When you talk to an Israeli entrepreneur, they say, “Well, I have built a solution for voice recognition.” You can bet there’s been a team of people working on it for over a year before he puts it out there. They invest more in developing unique technology where I would say (startups) in Europe are more interested in building an MVP and seeing if it ticks. They have a different approach And that can be very refreshing.

Israel also has more development capacity, relatively speaking, than Europe, with their tech sector ecosystem producing more coders and developers.

“They have excellent coding talent and lots of it,” van Beugen said. “They’re not cheap. And maybe what’s not considered cheap now is a good investment for the future.”

Van Beugen visits Tel Aviv once a year, and he finds himself returning and advocating to the Dutch that they start pushing coding: “We should bring more people up to speed on coding because otherwise, we’re losing.”

The acceleration of high-tech is soaking up talent while pushing up wages. Van Beugen noted that the average coder salary in Silicon Valley is approaching $100,000.

That’s now spreading to Europe.

KLM has positions open, “and we have no lack of applications. We’re doing good stuff, but we can certainly do it faster and better,” Van Beugen said.

“If you’re good in Python, and have big data in your CV, there’s a good chance you’ll get an offer at a nice pay grade.”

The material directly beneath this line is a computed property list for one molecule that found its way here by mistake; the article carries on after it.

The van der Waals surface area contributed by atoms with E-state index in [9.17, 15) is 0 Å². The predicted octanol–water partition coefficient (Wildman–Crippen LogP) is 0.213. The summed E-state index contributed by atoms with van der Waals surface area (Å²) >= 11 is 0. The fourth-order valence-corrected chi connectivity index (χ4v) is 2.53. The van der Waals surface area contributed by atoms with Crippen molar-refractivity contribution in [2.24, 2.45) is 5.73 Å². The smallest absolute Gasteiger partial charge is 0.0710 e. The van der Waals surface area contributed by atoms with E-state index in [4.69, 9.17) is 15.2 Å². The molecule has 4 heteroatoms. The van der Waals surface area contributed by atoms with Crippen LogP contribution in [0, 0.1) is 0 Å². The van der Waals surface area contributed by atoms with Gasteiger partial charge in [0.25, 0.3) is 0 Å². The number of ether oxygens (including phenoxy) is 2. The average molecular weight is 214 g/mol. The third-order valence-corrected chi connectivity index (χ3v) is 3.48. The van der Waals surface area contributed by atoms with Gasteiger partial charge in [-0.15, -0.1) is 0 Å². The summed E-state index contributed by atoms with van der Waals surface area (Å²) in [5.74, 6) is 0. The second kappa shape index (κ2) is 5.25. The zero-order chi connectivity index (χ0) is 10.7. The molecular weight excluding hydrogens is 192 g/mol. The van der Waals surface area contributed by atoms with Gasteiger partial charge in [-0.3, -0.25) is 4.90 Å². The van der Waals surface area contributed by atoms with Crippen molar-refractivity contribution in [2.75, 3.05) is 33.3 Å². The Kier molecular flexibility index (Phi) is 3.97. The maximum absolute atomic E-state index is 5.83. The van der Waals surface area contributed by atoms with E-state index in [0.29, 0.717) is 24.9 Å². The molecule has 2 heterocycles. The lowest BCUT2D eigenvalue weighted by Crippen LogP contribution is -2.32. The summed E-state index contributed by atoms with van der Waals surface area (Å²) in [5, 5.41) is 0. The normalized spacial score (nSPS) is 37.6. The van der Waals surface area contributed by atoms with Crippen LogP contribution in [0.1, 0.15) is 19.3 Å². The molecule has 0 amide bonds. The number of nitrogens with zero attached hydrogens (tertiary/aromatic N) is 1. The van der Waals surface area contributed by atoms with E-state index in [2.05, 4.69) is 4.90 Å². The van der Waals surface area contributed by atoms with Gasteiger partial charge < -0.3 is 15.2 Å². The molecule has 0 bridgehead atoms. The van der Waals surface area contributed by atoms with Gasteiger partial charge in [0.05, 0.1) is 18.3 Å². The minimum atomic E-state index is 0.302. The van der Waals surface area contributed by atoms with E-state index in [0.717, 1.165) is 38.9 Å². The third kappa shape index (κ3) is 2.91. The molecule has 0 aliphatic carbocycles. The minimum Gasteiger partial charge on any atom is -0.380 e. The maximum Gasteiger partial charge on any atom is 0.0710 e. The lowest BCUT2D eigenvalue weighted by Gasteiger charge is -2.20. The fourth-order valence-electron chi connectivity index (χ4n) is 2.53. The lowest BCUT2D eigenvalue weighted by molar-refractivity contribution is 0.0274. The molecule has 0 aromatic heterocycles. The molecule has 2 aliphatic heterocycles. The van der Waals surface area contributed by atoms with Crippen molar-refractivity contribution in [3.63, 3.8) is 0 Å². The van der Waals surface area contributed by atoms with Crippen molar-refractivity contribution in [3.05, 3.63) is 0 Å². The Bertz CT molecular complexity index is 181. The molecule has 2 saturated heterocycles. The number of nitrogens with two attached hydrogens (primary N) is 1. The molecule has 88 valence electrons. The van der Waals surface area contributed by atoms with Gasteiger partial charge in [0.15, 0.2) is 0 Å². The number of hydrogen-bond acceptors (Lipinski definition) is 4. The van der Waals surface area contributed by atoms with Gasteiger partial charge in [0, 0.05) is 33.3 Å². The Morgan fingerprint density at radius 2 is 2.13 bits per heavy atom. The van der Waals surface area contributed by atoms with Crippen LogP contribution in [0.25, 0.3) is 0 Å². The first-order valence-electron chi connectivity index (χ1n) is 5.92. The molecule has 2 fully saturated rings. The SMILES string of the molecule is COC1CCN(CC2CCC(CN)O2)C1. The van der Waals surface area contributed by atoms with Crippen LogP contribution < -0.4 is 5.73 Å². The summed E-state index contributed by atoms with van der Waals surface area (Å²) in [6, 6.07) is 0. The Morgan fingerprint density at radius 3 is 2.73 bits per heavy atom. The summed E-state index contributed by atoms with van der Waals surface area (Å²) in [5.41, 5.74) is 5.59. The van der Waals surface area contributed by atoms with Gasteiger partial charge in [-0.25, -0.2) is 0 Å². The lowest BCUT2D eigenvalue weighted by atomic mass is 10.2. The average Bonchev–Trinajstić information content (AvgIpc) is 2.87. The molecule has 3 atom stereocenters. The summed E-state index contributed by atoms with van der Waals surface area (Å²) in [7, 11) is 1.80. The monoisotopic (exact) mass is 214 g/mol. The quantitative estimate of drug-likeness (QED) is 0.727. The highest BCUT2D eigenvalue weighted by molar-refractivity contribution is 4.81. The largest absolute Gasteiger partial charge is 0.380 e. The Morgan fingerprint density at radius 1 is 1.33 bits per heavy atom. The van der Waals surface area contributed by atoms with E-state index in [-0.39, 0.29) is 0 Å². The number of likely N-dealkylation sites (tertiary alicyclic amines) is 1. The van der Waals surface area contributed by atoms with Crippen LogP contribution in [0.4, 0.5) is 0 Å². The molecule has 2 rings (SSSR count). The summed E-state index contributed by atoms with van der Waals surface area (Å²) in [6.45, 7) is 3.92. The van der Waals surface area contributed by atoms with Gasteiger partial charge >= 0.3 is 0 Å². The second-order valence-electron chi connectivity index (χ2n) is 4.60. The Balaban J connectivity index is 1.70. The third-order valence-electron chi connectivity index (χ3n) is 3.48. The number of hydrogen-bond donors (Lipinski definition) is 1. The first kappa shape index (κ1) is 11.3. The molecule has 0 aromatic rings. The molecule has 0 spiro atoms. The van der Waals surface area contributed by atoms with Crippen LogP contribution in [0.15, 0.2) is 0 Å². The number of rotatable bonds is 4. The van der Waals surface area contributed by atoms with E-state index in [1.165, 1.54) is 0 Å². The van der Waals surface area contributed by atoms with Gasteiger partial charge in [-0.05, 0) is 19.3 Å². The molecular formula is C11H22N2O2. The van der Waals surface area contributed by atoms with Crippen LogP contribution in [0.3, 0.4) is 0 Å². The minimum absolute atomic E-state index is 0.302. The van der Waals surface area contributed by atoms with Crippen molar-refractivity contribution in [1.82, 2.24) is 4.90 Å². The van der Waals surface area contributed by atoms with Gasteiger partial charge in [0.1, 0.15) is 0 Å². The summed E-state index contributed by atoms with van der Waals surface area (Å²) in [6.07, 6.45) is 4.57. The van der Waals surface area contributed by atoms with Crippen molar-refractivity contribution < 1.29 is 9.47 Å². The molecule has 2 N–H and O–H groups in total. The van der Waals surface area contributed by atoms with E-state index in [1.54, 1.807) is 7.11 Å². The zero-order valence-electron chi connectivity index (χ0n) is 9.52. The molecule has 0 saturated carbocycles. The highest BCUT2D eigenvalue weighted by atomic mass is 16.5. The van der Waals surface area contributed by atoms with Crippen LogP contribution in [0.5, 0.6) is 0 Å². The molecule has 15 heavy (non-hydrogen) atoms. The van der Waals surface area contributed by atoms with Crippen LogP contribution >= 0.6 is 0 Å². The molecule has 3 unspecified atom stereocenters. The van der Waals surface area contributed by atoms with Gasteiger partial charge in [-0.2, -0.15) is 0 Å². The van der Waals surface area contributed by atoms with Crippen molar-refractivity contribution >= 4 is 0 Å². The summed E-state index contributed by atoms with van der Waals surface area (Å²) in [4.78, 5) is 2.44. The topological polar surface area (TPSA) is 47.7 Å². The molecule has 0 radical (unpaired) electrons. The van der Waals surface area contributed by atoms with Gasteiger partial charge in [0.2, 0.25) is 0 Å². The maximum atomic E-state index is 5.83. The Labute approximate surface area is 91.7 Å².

How to get the process started:

KLM is open to talking to all start-ups. This often starts with an email, a call, and a ‘pitch deck’, after which a decision is made. To get in touch, email KLM at innovation@klm.com.

If you’re looking for an investment, go to the Mainport Innovation Fund website here.

Here are the dates for the next 2017 pitch events: 10 July, 4 September, 2 October, 30 October and 27 November.

Here’s are some of the categories of interest to KLM execs:

  • Leveraging (Big) Data – how  to personalize and optimize
  • Seamless travel – how do you make travel more seamless?
  • Ancillary Revenues – how to make the pie bigger
  • Brand Loyalty – how to make our customers love us more
  • Operational Efficiency – help us work smarter
  • Enhancing communication with our ‘flying’ colleagues
  • HR: Talent management, teaming, rostering
  • Disruptive Ideas that change our industry

Bonus content:

Here’s a great post on TNooz covering the good and the bad of startups working with airlines.